My shop is not well situated. Let alone the night, visitors can only stumble around it even in the day. The men that come here only depart this dark alley with their pockets emptied, drunk out of their senses, spewing the worst abuses in the world. The most trifling event can result in a knifing. Every two or three days, a murder is sure to take place. In other words, not a day passes without one's life being at risk.

And then I am not some high quality prostitute who can move to Pawanpul, or set up residence in Worli, in a nice house on the seashore. I am a prostitute of an extremely ordinary rank. Once I may well have seen all of Hindustan and drunk water from every one of its rivers and spent time with people from every rank and walk of life, but since the past ten years, I have just been here, in this city of Bombay, in this very shop on Farris Road.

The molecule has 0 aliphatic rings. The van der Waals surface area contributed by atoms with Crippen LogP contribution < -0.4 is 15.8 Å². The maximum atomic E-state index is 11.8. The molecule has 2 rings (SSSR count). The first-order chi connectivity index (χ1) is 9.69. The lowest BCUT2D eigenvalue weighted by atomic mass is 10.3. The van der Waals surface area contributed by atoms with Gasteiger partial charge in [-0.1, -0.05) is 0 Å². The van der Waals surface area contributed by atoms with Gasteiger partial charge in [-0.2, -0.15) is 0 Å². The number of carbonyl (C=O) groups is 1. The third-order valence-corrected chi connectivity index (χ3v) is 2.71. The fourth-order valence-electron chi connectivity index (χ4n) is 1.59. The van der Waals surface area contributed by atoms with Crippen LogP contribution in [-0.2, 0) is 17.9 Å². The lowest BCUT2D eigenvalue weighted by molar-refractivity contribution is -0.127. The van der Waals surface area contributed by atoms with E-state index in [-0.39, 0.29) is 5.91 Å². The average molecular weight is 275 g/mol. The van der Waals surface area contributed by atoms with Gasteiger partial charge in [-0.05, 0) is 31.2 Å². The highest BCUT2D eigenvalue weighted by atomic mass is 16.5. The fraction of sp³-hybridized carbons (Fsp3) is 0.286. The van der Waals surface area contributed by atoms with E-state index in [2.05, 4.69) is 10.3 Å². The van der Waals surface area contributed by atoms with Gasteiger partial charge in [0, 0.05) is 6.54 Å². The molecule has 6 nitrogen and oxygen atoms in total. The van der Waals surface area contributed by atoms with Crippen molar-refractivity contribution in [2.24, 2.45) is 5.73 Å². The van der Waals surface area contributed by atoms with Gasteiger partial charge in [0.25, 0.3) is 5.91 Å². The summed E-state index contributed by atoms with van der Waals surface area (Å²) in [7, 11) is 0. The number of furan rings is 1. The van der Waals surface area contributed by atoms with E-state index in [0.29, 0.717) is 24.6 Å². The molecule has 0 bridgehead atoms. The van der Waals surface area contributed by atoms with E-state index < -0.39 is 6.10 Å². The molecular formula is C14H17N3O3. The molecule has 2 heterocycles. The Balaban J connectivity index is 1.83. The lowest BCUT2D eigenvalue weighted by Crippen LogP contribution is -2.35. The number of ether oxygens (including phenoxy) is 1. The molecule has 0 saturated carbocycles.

Though, as I say, it is not a nice place. It smells, and there is slush and sludge everywhere, and mangy dogs rear up from up from every corner to bite the frightened customers. But nevertheless I make up to six thousand rupees a month.

My shop is a single storied house, with two rooms. I use the front room as my sitting room. In it, I sing and I dance, and I seduce the customers. The room at the back serves as the bedroom, kitchen and bathroom. At one end of the room, there is a water tap. On one side is an earthenware vessel. Opposite it, is a large bed, underneath which there is a smaller bed; underneath both are the trunks in which I keep my clothes. The outside room has an electric light, but the inner one is completely dark. The landlord has not had the walls of the house painted for years, and nor is he ever going to do so. Who has that amount of time to spare.

My entire night in spent in singing and dancing for the customers in the sitting room. In the daytime, I just lay my head on the bolster and fall off to sleep right there. The back room is occupied by Bela and Batool. Often, when the customers go into the back room to wash their faces, Bela and Batool stare at them with their wide-open eyes. The things their gazes speak of, this letter of mine says them too.